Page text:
Source: Amnesty International Canada – MiningWatch Canada – Network in Solidarity with the People of Guatemala (NISGUA)
April 7, 2015
(Guatemala City/Ottawa/Vancouver) Wiretap transcripts ordered by Guatemala’s Public Prosecutor of Tahoe Resources’ former head of security, Alberto Rotondo, in connection with an April 27, 2013 shooting outside its Escobal mine provide strong evidence that he targeted peaceful protesters, tried to cover up the crime and flee the country. The Public Prosecutor ordered the telephone intercepts roughly two weeks before this incident occurred, in apparent connection with suspicions over earlier violence at the mine site. The intercepts were originally presented in a public hearing in Guatemala in May 2013 at which Rotondo was charged with assault and obstruction of justice.
Hearings in a lawsuit brought by seven Guatemalan men wounded in this attack against Vancouver-based Tahoe Resources for negligence and battery are set to take place at the B.C. Supreme Court starting April 8, 2015. According to the statement of claim, Tahoe is accused of having expressly or implicitly authorized the use of excessive force by Rotondo and the security personnel against those injured, or was otherwise negligent in failing to prevent the use of excessive force. The wiretap transcripts have been filed in court as part of the lawsuit.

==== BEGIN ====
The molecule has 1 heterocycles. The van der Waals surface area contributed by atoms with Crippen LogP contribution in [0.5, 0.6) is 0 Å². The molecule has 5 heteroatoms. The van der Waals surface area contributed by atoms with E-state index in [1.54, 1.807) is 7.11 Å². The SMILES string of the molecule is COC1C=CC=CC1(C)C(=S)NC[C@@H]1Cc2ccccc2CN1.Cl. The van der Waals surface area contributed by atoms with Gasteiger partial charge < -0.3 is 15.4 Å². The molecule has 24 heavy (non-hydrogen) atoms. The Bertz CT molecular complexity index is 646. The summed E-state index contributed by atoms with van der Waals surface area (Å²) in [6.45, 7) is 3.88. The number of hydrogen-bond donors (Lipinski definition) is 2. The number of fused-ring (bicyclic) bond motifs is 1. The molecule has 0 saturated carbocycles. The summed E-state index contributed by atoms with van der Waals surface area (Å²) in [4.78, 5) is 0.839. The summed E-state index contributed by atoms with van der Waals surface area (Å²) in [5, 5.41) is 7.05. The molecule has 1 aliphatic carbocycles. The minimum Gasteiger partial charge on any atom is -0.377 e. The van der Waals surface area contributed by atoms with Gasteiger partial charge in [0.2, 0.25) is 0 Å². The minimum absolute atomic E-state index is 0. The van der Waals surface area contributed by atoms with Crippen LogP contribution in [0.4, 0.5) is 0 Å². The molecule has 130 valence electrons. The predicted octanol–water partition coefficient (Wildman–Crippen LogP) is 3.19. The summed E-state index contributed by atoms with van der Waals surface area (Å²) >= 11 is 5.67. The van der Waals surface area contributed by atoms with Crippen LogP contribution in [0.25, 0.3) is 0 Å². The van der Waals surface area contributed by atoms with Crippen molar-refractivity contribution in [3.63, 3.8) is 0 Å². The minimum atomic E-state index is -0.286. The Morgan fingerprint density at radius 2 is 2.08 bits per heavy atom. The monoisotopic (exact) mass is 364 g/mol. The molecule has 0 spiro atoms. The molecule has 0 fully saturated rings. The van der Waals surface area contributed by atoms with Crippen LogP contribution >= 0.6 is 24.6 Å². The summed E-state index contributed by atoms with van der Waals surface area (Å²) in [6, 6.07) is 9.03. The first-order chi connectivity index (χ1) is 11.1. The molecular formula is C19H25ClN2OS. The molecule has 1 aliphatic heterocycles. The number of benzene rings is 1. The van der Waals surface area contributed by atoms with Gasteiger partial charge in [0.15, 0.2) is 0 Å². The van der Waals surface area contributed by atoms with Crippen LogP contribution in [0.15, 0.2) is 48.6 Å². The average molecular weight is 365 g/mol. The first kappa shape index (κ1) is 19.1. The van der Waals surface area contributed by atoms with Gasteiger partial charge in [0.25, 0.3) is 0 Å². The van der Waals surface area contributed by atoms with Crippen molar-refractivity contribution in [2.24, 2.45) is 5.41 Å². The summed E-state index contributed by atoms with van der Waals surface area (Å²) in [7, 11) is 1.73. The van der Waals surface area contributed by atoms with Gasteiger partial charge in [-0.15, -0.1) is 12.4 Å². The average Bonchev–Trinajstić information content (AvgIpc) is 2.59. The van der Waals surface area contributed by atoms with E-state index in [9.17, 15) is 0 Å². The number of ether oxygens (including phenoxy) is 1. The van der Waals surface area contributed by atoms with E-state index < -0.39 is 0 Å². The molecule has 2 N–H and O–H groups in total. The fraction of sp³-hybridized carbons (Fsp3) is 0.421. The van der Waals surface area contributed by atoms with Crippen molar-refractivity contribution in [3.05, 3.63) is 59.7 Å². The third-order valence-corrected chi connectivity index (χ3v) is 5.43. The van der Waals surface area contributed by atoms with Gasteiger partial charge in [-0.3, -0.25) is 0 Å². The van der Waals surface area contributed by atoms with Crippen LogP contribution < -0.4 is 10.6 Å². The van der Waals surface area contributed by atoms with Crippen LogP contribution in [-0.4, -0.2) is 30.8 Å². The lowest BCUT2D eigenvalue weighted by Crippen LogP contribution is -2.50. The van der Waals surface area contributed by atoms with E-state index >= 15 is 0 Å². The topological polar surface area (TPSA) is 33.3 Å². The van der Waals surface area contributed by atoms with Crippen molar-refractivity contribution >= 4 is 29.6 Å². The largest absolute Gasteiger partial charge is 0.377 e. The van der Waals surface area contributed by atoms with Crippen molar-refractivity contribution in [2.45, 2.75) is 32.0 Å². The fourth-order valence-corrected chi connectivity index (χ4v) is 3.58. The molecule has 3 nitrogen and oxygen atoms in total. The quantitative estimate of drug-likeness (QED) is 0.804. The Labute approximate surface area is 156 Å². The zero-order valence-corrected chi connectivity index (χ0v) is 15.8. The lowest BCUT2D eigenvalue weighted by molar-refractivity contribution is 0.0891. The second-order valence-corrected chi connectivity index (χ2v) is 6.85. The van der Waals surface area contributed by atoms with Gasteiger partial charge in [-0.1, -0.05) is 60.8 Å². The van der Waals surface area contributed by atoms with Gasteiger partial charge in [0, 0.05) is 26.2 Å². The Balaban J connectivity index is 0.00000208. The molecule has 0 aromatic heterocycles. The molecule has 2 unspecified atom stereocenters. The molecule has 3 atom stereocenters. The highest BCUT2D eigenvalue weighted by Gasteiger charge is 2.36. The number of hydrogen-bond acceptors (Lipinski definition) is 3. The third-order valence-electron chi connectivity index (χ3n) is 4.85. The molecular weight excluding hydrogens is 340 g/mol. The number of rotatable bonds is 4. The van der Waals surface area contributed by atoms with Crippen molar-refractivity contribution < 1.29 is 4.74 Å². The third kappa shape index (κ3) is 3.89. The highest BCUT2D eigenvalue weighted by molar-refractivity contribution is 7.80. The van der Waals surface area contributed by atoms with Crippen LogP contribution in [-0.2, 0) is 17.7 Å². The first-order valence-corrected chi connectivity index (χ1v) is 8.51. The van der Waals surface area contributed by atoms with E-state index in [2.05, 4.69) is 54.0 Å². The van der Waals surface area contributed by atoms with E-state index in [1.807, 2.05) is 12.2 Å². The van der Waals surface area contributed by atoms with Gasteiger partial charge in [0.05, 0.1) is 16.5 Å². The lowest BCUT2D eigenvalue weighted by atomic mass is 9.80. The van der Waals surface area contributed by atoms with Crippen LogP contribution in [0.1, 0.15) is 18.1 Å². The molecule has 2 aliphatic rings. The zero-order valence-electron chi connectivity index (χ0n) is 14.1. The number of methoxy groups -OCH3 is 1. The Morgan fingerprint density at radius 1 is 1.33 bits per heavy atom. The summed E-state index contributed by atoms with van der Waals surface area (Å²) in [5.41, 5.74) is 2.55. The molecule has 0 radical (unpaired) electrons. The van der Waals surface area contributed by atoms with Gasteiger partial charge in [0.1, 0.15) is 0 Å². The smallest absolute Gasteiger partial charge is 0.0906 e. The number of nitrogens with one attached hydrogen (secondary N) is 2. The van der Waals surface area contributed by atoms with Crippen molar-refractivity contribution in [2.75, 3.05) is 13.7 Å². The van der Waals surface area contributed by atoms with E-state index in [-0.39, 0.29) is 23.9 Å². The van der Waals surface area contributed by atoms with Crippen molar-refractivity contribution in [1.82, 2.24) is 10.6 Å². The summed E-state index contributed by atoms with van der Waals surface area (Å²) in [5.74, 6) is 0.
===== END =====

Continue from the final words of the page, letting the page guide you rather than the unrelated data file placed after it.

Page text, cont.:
In Intercept No. 4010, in a conversation with Tahoe’s communications and security advisor, Rotondo makes clear his intention to quell protests against the mine through violence: “I ran them out with bullets […] Bring on the priest Melgar then, or women and children to defend them, weren’t you the real trouble-maker? That’s what I told all of them. Well then, sons of bitches! […] And I let them have it […] There is no way I am ever going to allow these people to get confident…”.